Protecting S’poreans against egregious businesses

With the recent GST hike, there is the fear that black sheep merchants would use it as an excuse to increase their prices without justification.

But besides publicly shaming such errant businesses, what other enforcement powers do the Government have? West Coast GRC Member of Parliament Ms Foo Mee Har asked this in Parliament on Jan 9, 2023.

CAP to the rescue

Source: Singapore Food Agency

In response, Minister of State for Trade and Industry Low Yen Ling gave the reassurance that the Committee Against Profiteering (CAP), which was set up to investigate unjustified price increases of essential goods and services using GST increase as an excuse, will continue to review all feedback received and engage businesses to address the issue.

“The CAP is prepared to publicly highlight egregious businesses which engaged in GST misrepresentation,” warned Minister Low. 

Currently, consumers can report instances of GST misrepresentation through an online feedback form, via the CAP hotline (6797 0618), or at their nearest community centres. 

As for engaging businesses, MOS Low elaborated on how various government departments and associations are now working together to help merchants achieve transparency in their pricing and communications. 

The Consumer Association of Singapore (CASE) has published best practices on price display and communication. Meanwhile, the Inland Revenue Authority of Singapore (IRAS) has also issued an advisory on how businesses should communicate their reasons on price and fee adjustments to consumers. 

“For instance,” said Minister Low, “the Federation of Merchants’ Association Singapore and the Heartland Enterprise Centre Singapore have conducted extensive outreach and walkabouts in coffeeshops, HDB shops, hawker centres to remind their members of the need to be transparent about their pricing.” 

Making informed choices

Source: Google Play

Following up, Ms Foo asked if the prices of essential items could be made available for public reference to help consumers avoid falling prey to unjustified price hikes.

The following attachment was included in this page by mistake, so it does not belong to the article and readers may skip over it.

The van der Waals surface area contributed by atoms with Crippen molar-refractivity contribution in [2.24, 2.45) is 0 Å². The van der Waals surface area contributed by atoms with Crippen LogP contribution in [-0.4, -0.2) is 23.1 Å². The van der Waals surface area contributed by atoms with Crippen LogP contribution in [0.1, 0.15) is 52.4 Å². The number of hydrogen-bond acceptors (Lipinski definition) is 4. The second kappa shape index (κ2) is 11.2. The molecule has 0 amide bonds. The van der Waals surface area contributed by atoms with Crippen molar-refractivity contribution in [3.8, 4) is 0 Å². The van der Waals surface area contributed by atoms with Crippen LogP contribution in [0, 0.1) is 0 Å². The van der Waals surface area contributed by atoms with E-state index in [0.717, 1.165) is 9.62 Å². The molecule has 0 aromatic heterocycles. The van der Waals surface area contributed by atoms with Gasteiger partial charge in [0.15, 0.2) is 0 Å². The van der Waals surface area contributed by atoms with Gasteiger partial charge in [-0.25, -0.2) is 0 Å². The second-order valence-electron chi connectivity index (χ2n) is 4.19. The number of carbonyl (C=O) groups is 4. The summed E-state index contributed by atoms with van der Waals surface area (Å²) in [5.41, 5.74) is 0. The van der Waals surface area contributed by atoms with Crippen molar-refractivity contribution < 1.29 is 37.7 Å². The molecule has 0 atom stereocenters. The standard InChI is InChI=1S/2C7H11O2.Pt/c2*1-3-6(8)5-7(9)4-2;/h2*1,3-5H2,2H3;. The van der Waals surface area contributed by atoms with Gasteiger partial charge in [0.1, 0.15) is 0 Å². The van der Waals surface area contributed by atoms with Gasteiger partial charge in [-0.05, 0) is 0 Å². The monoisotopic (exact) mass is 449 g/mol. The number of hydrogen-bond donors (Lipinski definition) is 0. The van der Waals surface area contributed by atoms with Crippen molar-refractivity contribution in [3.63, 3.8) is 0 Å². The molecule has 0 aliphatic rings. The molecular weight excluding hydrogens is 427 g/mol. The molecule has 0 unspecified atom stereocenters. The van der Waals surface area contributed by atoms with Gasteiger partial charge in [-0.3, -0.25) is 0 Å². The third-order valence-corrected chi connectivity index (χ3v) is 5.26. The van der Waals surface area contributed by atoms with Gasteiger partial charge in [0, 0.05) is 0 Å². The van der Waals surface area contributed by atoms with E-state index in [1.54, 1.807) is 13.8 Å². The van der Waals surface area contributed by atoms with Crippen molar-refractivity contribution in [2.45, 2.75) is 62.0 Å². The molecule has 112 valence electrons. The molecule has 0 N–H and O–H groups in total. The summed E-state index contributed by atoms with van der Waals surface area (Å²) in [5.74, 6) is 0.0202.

To this, MOS Low replied that consumers can make use of Price Kaki, an app developed by CASE that allows the public to compare prices of over 10,000 supermarket products and 37,000 cooked food items in food courts, coffee shops, and hawker centres.

All this information at your finger tips.

And even though the Price Kaki app is not exactly new, a nifty, money-saving feature was added at the start of this year.

With the rising cost of living at the forefront of our minds, such a function will be particularly useful in helping us compare the per-unit prices of more than 1,200 grocery items.

Explaining how the feature came about, Minister Low said, “We heard a lot of feedback from fellow Singaporeans about the need to understand the price changes per unit. And this feature helps the consumers distinguish and compare the per unit value of pre-packaged products of different brands and similar products of differing quantity, volume or packaging.”

“The Ministry of Trade & Industry (MTI) and Competition and Consumer Commission of Singapore (CCCS) will continue to work closely with CASE team to strengthen and enhance the Price Kaki app. We want our fellow Singaporeans to have a wide range of choices and make informed purchasing decisions,” concluded Minister Low.

Cover Photo Credit: Low Yen Ling via Facebook/Google Play